Originally posted 2013-10-29 12:56:17. Republished by Blog Post Promoter
Has it really been fifteen years since the Copyright Term Extension Act was signed into law? (It has. President Clinton signed the bill on October 27, 1998.) Time flies when you’re protected by copyright law, I suppose. And what the CTEA did, of course, is extend the period of copyright (for many works) for another two decades. (For the details and a discussion of the opposition to the law, read this piece from the Washington Post.)
The CTEA is popularly known as the “Sonny Bono Act” (in memory of the musician-turned-Congressman who had died tragically earlier in 1998)… and derisively as the “Mickey Mouse Protection Act,” because if not for the CTEA, “Steamboat Willie,” the first Mickey Mouse cartoon, would have entered the public domain in 2003. According to some, this would have allowed anyone to use the character in new works, but that hardly seems correct, being that (1) the depiction of Mickey Mouse is a registered trademark of the Walt Disney Company, and (2) there is no 2. If the 1928 short film were to enter the public domain, there would likely be very little harm done to Disney. Many much wiser legal scholars than I have addressed this topic, however, so instead I’m going to tell you about my personal connection to Mickey Mouse:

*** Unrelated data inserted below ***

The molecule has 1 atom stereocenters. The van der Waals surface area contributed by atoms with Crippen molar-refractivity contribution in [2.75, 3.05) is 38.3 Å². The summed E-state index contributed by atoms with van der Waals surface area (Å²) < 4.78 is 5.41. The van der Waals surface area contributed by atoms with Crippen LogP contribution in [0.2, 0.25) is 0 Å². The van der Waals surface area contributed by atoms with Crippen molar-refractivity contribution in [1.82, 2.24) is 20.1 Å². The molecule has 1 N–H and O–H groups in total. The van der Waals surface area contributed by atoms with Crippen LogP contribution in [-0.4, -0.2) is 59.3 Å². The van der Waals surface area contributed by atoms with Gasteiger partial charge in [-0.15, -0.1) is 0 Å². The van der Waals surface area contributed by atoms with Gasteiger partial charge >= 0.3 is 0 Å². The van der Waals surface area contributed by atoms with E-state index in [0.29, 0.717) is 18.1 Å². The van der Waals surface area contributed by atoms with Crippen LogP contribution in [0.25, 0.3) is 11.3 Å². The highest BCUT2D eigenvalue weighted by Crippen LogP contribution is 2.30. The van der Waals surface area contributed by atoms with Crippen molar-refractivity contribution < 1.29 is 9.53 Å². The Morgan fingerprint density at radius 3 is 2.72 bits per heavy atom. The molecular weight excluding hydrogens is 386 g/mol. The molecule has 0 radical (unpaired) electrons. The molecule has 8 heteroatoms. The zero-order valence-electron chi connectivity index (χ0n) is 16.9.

Years ago, my late paternal grandfather had a business that sold souvenir items to gift shops in New York City. My grandfather, as I understand it, bought in bulk various and sundry (cheap) novelty items, like plates, mugs, key chains, oversized pencils, piggy banks, etc., on which he would then have printed or otherwise applied graphics to make them New York City souvenirs. Usually, the graphic was some form of the I♥NY (a trademark of the State of New York).
And sometimes it included a depiction of none other than Mickey Mouse.
Yes, my grandfather received a cease-and-desist letter from counsel for Disney. I couldn’t tell you if my grandfather ceased or desisted applying Mickey Mouse graphics on the souvenirs that he sold to gift shops. He probably did. That is, he certainly did when he eventually gave up the business and moved to Florida.
So there’s my confession: I come from a family of trademark infringers. One, anyway. I hope you’ll still be able to respect me. It feels good to get that off my chest, anyway.